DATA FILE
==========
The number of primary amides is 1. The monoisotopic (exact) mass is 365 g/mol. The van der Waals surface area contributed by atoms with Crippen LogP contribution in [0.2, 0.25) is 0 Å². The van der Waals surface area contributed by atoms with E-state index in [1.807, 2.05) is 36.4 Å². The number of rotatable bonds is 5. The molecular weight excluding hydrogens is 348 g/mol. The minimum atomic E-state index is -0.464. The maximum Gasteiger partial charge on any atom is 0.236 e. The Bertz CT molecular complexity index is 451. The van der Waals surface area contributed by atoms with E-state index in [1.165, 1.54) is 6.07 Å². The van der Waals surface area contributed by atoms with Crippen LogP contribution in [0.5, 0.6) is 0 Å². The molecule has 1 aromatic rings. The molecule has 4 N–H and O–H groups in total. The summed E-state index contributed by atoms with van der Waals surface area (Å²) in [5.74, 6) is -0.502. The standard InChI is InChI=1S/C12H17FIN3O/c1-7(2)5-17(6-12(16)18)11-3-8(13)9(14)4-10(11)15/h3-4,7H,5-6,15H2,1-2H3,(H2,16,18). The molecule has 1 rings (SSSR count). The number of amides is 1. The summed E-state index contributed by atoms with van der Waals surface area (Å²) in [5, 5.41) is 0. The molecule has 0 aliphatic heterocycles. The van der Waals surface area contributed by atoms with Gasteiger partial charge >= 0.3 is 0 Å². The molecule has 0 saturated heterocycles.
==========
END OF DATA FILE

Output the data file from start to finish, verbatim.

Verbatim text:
The number of primary amides is 1. The monoisotopic (exact) mass is 365 g/mol. The van der Waals surface area contributed by atoms with Crippen LogP contribution in [0.2, 0.25) is 0 Å². The van der Waals surface area contributed by atoms with E-state index in [1.807, 2.05) is 36.4 Å². The number of rotatable bonds is 5. The molecular weight excluding hydrogens is 348 g/mol. The minimum atomic E-state index is -0.464. The maximum Gasteiger partial charge on any atom is 0.236 e. The Bertz CT molecular complexity index is 451. The van der Waals surface area contributed by atoms with E-state index in [1.165, 1.54) is 6.07 Å². The van der Waals surface area contributed by atoms with Crippen LogP contribution in [0.5, 0.6) is 0 Å². The molecule has 1 aromatic rings. The molecule has 4 N–H and O–H groups in total. The summed E-state index contributed by atoms with van der Waals surface area (Å²) in [5.74, 6) is -0.502. The standard InChI is InChI=1S/C12H17FIN3O/c1-7(2)5-17(6-12(16)18)11-3-8(13)9(14)4-10(11)15/h3-4,7H,5-6,15H2,1-2H3,(H2,16,18). The molecule has 1 rings (SSSR count). The number of amides is 1. The summed E-state index contributed by atoms with van der Waals surface area (Å²) in [5, 5.41) is 0. The molecule has 0 aliphatic heterocycles. The van der Waals surface area contributed by atoms with Gasteiger partial charge >= 0.3 is 0 Å². The molecule has 0 saturated heterocycles.